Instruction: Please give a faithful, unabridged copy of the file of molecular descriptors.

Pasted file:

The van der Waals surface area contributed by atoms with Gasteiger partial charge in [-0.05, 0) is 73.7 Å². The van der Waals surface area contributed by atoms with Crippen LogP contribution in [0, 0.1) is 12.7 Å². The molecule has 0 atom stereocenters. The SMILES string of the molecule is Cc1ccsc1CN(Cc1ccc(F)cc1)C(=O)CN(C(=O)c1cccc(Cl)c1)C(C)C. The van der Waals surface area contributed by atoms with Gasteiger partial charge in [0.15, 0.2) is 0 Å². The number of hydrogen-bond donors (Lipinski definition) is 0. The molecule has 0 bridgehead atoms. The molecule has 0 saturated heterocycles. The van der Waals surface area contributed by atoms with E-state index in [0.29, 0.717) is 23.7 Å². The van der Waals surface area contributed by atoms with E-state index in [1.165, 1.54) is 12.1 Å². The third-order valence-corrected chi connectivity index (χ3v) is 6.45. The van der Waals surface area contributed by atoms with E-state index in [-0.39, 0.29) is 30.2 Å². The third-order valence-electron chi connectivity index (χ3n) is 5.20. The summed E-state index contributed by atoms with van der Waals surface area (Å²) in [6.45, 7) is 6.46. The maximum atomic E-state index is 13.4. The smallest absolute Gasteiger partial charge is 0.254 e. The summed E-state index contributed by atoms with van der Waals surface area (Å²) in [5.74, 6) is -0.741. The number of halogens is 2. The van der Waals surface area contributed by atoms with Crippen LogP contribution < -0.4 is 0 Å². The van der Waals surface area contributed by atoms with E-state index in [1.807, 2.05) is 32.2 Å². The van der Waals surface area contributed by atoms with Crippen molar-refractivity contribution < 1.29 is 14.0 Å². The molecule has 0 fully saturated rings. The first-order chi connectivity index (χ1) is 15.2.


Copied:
The van der Waals surface area contributed by atoms with Gasteiger partial charge in [-0.05, 0) is 73.7 Å². The van der Waals surface area contributed by atoms with Crippen LogP contribution in [0, 0.1) is 12.7 Å². The molecule has 0 atom stereocenters. The SMILES string of the molecule is Cc1ccsc1CN(Cc1ccc(F)cc1)C(=O)CN(C(=O)c1cccc(Cl)c1)C(C)C. The van der Waals surface area contributed by atoms with Gasteiger partial charge in [0.15, 0.2) is 0 Å². The number of hydrogen-bond donors (Lipinski definition) is 0. The molecule has 0 bridgehead atoms. The molecule has 0 saturated heterocycles. The van der Waals surface area contributed by atoms with E-state index in [0.29, 0.717) is 23.7 Å². The van der Waals surface area contributed by atoms with E-state index in [1.165, 1.54) is 12.1 Å². The third-order valence-corrected chi connectivity index (χ3v) is 6.45. The van der Waals surface area contributed by atoms with E-state index in [-0.39, 0.29) is 30.2 Å². The third-order valence-electron chi connectivity index (χ3n) is 5.20. The summed E-state index contributed by atoms with van der Waals surface area (Å²) in [6.45, 7) is 6.46. The maximum atomic E-state index is 13.4. The smallest absolute Gasteiger partial charge is 0.254 e. The summed E-state index contributed by atoms with van der Waals surface area (Å²) in [5.74, 6) is -0.741. The number of halogens is 2. The van der Waals surface area contributed by atoms with Crippen LogP contribution < -0.4 is 0 Å². The van der Waals surface area contributed by atoms with E-state index in [1.807, 2.05) is 32.2 Å². The van der Waals surface area contributed by atoms with Crippen molar-refractivity contribution < 1.29 is 14.0 Å². The molecule has 0 fully saturated rings. The first-order chi connectivity index (χ1) is 15.2.